German Traditional Sunday

German Traditional Sunday! Great food and a greater sense of community


German Traditional Sunday

As I look back at my life, growing up in a small town in Germany, I’m reminded how important the German traditional Sunday was in bringing the community and families together. The atmosphere; that special feeling of warmth, joy, and togetherness; was only outdone by the magic of the Christmas and Easter holidays. Nevertheless, this “day of rest” was always a time cherished by every member of the family—and the traditional Sunday meal was a big reason why. (See my traditional Sunday menu recipes below.) Preparations for the gathering started on Saturday, and everyone had responsibilities, including the children. And the reward—from the brisket and dumplings to the cakes and puddings—couldn’t be more delicious.

Meal German Traditional Sunday

Preparation of German Traditional Sunday

On Saturdays, my mother would wake up early to run errands—visiting the local butcher, bakery, and grocery store. As a young child, I always liked to join her because the butcher would give me a free sample bologna. But we had to hurry, all the stores closed at 1 pm for the rest of the weekend until Monday. And soon, my older brothers would be returning from school. That’s right, we had school on Saturdays. Luckily, kindergarteners, like myself, were spared.

Back home, mother would start cleaning the house and preparing the soup and the vegetables. She would also make two cakes for Sunday afternoon, one simple one and one that was more of a pastry. While all this was going on, my siblings and I helped with the chores and we each shared different responsibilities. It was serious work, but we knew if we did a good job, we would soon be playing outside with our friends. I loved to shoot marbles. And I was good at it, often beating the older boys in the neighborhood. The other kids would walk on stilts or buckets. Some girls played the Chinese rope or hopscotch. Many children would also gather rocks of varying colors to draw and decorate the sidewalks and streets. It was a fun time for sure.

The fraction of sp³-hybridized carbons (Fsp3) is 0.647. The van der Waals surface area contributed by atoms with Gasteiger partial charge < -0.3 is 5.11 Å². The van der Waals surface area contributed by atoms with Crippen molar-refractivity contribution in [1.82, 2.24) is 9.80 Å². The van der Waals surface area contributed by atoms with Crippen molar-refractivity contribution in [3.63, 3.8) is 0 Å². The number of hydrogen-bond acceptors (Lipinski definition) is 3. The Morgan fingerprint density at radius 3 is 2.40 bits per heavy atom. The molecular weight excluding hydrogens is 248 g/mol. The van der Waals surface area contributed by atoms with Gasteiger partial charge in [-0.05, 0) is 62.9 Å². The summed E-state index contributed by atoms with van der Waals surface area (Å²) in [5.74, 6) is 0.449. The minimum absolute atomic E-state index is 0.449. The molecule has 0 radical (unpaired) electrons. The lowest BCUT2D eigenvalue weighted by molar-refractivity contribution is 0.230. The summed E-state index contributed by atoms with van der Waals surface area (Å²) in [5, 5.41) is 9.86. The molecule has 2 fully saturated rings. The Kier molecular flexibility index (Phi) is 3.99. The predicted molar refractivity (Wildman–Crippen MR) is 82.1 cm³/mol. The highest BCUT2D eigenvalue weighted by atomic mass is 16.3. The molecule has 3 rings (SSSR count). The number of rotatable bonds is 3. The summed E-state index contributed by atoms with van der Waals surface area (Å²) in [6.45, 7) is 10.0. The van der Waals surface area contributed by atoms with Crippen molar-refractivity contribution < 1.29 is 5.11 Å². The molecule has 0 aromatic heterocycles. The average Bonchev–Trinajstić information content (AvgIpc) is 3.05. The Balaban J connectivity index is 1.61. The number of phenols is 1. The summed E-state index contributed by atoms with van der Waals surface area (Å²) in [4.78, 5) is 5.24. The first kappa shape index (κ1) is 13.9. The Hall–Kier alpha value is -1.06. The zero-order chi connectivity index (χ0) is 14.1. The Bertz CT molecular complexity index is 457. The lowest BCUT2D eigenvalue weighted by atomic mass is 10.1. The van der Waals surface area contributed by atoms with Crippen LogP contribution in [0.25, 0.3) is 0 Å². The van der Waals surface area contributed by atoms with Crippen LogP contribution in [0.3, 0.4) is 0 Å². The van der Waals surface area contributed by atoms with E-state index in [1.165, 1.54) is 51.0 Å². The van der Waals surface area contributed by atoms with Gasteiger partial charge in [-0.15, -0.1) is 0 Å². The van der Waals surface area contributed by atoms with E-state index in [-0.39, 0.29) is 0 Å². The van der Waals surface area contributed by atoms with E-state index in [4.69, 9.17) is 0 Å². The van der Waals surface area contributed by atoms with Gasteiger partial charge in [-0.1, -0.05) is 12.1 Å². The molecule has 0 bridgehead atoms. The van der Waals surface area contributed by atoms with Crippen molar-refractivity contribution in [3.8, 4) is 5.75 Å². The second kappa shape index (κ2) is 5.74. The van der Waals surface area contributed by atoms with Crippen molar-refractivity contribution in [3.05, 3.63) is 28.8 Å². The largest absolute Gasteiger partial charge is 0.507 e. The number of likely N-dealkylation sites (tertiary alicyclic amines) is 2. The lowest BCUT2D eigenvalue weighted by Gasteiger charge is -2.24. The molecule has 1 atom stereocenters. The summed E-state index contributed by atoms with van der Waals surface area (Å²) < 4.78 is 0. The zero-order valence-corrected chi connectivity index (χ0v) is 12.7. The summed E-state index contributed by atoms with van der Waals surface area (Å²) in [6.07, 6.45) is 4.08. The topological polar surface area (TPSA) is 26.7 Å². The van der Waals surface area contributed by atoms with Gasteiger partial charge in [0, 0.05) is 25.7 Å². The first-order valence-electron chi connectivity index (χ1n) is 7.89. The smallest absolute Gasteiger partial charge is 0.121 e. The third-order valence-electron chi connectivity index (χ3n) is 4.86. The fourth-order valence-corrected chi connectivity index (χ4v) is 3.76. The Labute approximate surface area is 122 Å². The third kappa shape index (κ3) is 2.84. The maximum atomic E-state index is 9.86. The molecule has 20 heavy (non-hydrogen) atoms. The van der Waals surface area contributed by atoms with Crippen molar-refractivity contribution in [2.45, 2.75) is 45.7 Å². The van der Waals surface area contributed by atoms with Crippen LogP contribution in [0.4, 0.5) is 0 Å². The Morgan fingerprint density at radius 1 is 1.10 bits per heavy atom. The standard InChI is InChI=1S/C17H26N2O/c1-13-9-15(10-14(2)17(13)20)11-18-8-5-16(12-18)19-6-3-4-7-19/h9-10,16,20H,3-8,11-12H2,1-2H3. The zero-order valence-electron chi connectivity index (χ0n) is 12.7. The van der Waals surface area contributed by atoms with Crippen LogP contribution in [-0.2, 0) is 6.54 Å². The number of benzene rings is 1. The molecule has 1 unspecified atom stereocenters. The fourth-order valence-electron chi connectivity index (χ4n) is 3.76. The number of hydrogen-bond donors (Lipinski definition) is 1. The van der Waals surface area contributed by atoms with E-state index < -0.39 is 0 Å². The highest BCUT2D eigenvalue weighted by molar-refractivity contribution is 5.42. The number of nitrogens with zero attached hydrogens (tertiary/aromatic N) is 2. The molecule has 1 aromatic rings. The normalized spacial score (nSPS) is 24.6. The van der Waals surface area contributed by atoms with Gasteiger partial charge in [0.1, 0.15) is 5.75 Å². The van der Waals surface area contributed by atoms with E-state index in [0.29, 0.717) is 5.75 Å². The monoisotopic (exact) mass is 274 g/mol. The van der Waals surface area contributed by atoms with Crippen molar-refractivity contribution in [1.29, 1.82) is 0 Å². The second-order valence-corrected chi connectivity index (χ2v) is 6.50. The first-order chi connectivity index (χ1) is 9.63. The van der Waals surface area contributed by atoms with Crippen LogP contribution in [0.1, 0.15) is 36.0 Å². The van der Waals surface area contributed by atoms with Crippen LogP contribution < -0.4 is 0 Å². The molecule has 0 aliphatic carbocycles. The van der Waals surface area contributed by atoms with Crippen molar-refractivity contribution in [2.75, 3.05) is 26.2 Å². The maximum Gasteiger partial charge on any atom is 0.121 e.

[Click pictures to enlarge.]

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Saturday’s final task was sweeping the streets. It was a chance to chat with the neighbors during this communal activity. However, when the church bells rang (at 5:00 pm in the winter and at 6:00 pm in summer) all the children knew it was time to go home—but not before picking up the milk from the farmer who lived three houses down the road. When we arrived home, the water for the bath was heated up in a large kettle over a wood fire. (This kettle was also used to wash the laundry and to cook the sausages after butchering once a year.)

[Pictured on the right, a photo of my grandmother (in the center) picking up her milk.]

IMG_5193 Preparation German Traditional Sunday

After bathtime was dinnertime. The meal consisted of fresh bread, an assortment of cheeses, homemade pickles, fresh-picked vegetables from the garden, the ham my father painstakingly smoked, and homemade sausages (which were preserved in jars or cans from the last butchering). I didn’t care much for the sausages, but loved the fat (Schmalz) that formed on the top. When dinner was finished, it was time for bed. Bedtimes, of course, depended on our ages. Out of seven kids, I was the third youngest.

A German traditional Sunday morning began with breakfast—and the first slices of mother’s cake were served. Soon, we would have to get ready for church or Sunday school. My mother would give us a choice between the two. (My brothers and I usually picked Sunday school because we could do arts & crafts. On nice days, we even played outside.)

[A picture of two of my brothers and I at Sunday School.]

Routine German Traditional Sunday